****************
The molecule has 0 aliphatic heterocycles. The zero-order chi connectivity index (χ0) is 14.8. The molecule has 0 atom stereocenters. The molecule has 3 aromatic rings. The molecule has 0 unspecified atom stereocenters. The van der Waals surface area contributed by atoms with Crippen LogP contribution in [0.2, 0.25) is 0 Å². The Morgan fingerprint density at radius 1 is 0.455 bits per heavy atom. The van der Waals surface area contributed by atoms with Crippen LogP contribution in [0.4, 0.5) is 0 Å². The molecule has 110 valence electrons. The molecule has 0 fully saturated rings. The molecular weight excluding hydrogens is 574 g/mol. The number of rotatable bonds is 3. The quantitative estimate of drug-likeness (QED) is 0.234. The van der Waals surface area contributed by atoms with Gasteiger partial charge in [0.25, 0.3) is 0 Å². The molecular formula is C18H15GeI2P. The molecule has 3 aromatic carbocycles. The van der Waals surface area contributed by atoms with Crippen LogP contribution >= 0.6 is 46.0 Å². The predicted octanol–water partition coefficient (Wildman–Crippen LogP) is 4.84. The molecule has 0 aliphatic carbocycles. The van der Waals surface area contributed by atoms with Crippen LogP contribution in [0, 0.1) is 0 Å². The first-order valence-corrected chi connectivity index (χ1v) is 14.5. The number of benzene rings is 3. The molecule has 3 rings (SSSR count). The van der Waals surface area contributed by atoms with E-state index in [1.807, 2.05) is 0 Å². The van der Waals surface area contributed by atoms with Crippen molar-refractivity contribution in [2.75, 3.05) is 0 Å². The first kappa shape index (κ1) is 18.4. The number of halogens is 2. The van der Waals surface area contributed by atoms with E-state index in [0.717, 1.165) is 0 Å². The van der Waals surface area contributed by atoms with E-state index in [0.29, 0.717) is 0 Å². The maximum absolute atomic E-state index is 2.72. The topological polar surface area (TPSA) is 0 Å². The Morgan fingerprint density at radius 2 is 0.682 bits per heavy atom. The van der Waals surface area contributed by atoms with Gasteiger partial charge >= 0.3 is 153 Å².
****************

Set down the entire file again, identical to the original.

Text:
The molecule has 0 aliphatic heterocycles. The zero-order chi connectivity index (χ0) is 14.8. The molecule has 0 atom stereocenters. The molecule has 3 aromatic rings. The molecule has 0 unspecified atom stereocenters. The van der Waals surface area contributed by atoms with Crippen LogP contribution in [0.2, 0.25) is 0 Å². The Morgan fingerprint density at radius 1 is 0.455 bits per heavy atom. The van der Waals surface area contributed by atoms with Crippen LogP contribution in [0.4, 0.5) is 0 Å². The molecule has 110 valence electrons. The molecule has 0 fully saturated rings. The molecular weight excluding hydrogens is 574 g/mol. The number of rotatable bonds is 3. The quantitative estimate of drug-likeness (QED) is 0.234. The van der Waals surface area contributed by atoms with Gasteiger partial charge in [0.25, 0.3) is 0 Å². The molecular formula is C18H15GeI2P. The molecule has 3 aromatic carbocycles. The van der Waals surface area contributed by atoms with Crippen LogP contribution >= 0.6 is 46.0 Å². The predicted octanol–water partition coefficient (Wildman–Crippen LogP) is 4.84. The molecule has 0 aliphatic carbocycles. The van der Waals surface area contributed by atoms with Crippen LogP contribution in [0, 0.1) is 0 Å². The first-order valence-corrected chi connectivity index (χ1v) is 14.5. The number of benzene rings is 3. The molecule has 3 rings (SSSR count). The van der Waals surface area contributed by atoms with E-state index in [1.807, 2.05) is 0 Å². The van der Waals surface area contributed by atoms with Crippen molar-refractivity contribution in [2.75, 3.05) is 0 Å². The first kappa shape index (κ1) is 18.4. The number of halogens is 2. The van der Waals surface area contributed by atoms with E-state index in [0.717, 1.165) is 0 Å². The van der Waals surface area contributed by atoms with E-state index in [0.29, 0.717) is 0 Å². The maximum absolute atomic E-state index is 2.72. The topological polar surface area (TPSA) is 0 Å². The Morgan fingerprint density at radius 2 is 0.682 bits per heavy atom. The van der Waals surface area contributed by atoms with Gasteiger partial charge >= 0.3 is 153 Å².